Sunday, February 16, 2014

Downton Abbey, S4, E6: Edith's Choice

I was going to call this "Gone to the Pigs" or something of the like, but that was too silly.  Besides, while the pigs subplot was memorable, it was not the meat of the episode.  Pun intended.

Plot Synopsis

First, Downton Abbey is in a tizzy because Lord Grantham received a telegram from Cora's family in America, stating that they want him there right now.  For some reason, they think that having him testify before a Senate committee is a good idea, him being an upstanding English earl and all.  However, Bates does not want to leave Anna and begs for Thomas to take his place.  This simple request unleashes so much turmoil that one would think the nation had declared war again.  Before everything settles, Mary knows that Anna was violated, but not that Lord Gillingham's valet was responsible.  Anna refuses to disclose any more details to her.

Before Lord Grantham leaves, Violet comes to wish him off.  If it's not clear by the way she coughs every other word, she's feeling under the weather.  Isobel decides to visit her a few hours later and finds her in bed, sick as a dog.  Dr. Clarkson diagnoses her with bronchitis, which can turn into pneumonia if not treated.  Isobel therefore volunteers to be her nurse.  She somehow manages to nurse Violet exclusively for two days straight without collapsing.  Apart from Cora and Mary offering to help early on, no one in the big house seems very concerned about Granny.  It's a little disconcerting on the one hand, but on the other hand, I'm just so relieved that Violet's coughing wasn't the harbinger of an OMIGOD, GRANNY'S GONNA DIE! episode.  Of course Violet lives (like they'd kill her) and she is shocked to learn that her nemesis was the one nursing her the whole time.  They wind things up with a grand ol' game of cards.

While the Isobel-Violet plot line is rather sweet, despite being light on plot, the love quadrangle needs to DIE NOW.  I thought it was finally over last episode, but no, Alfred's father is sick, so he's coming to visit and will stop by Downton!  And instead of giving Daisy and Ivy a good talking-to about their rivalry, Carson decides to pretend that everyone has the flu and puts Alfred in a pub for the night.  But Alfred decides to come by anyway!  And Daisy snots at Ivy some more.  And Ivy says something nice to Alfred, who gets way too excited about it.  Please just make them all go away now.

Since Isobel was nursing Violet, she couldn't attend a political rally with Branson, who is trying to reclaim his mojo as the Brash Rebellious Socialist.  He finds a seat next to a young woman with bobbed hair and an independent air.  Though they don't talk for long, there is the sense that they'll meet again.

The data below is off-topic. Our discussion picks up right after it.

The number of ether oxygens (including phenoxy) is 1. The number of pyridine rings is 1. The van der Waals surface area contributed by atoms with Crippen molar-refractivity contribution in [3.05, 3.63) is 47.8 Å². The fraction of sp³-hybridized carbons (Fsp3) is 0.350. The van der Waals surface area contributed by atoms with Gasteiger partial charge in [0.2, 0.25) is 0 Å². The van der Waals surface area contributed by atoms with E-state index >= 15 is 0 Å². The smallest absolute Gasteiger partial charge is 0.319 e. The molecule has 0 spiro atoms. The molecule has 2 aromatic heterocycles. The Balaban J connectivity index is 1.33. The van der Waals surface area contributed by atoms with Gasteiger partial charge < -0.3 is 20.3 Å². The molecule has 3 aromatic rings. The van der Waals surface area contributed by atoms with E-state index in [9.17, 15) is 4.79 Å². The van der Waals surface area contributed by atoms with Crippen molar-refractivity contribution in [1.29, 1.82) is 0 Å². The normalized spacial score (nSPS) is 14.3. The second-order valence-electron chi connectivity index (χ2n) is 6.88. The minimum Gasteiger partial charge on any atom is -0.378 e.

During this time, Edith has covertly booked an appointment in London.  She lies to her mother that it's to have her hair done, and figures that Cora believes it.  For some reason, Cora lets Rose tag along, even though Edith doesn't seem to like her all that well.  Something about Lord Grantham putting her in charge of "fun" -- I think he meant at Downton Abbey, dear.  But anyway, Rose and Edith both go to stay at Rosamund's.  Rose is only there, of course, to continue the plot line with Jack Ross, whom she goes to see on her first day out.  Even though Rose and Ross's dalliance has a basis in real life, I'm not sure how wise it is for them to be so public about it.  At one point Ross paddles Rose in a boat as they whisper sweet nothings into each other's ear, and no one around them seems even mildly shocked.  1923 meets the 21st Century.

Rosamund, meanwhile, discovers the true nature of Edith's visit: Edith intends to get an abortion.  Tearfully, Edith tells Rosamund that she wants a baby with Gregson, but society would conspire to make both her and the baby outcasts.  Rosamund opposes Edith's decision, then decides it's better to support Edith and go with her to the clinic.

Back at Downton, Mary and Cora are the only two Crawleys in residence, so they alone are forced -- in Mary's terms -- to entertain Blake, Evelyn Napier's egalitarian-minded boss.  Blake blithely ignores Mary's snide remarks about him, instead taking an interest in Downton's new delivery of pigs (Tamworths), for the purpose of diversifying.  He and Mary go to visit them after dinner, only to discover with horror that the pigs have kicked over their trough and are dying of dehydration.  Both Mary and Blake -- in fancy evening wear -- rush to collect buckets of water and give them to the pigs slowly throughout the night.  Things get muddy.  Mary slips and falls at least once.  By the end, both Mary and Blake are so covered with mud that they see no harm in flinging it at each other in fun.  But at least the pigs are saved!  For now.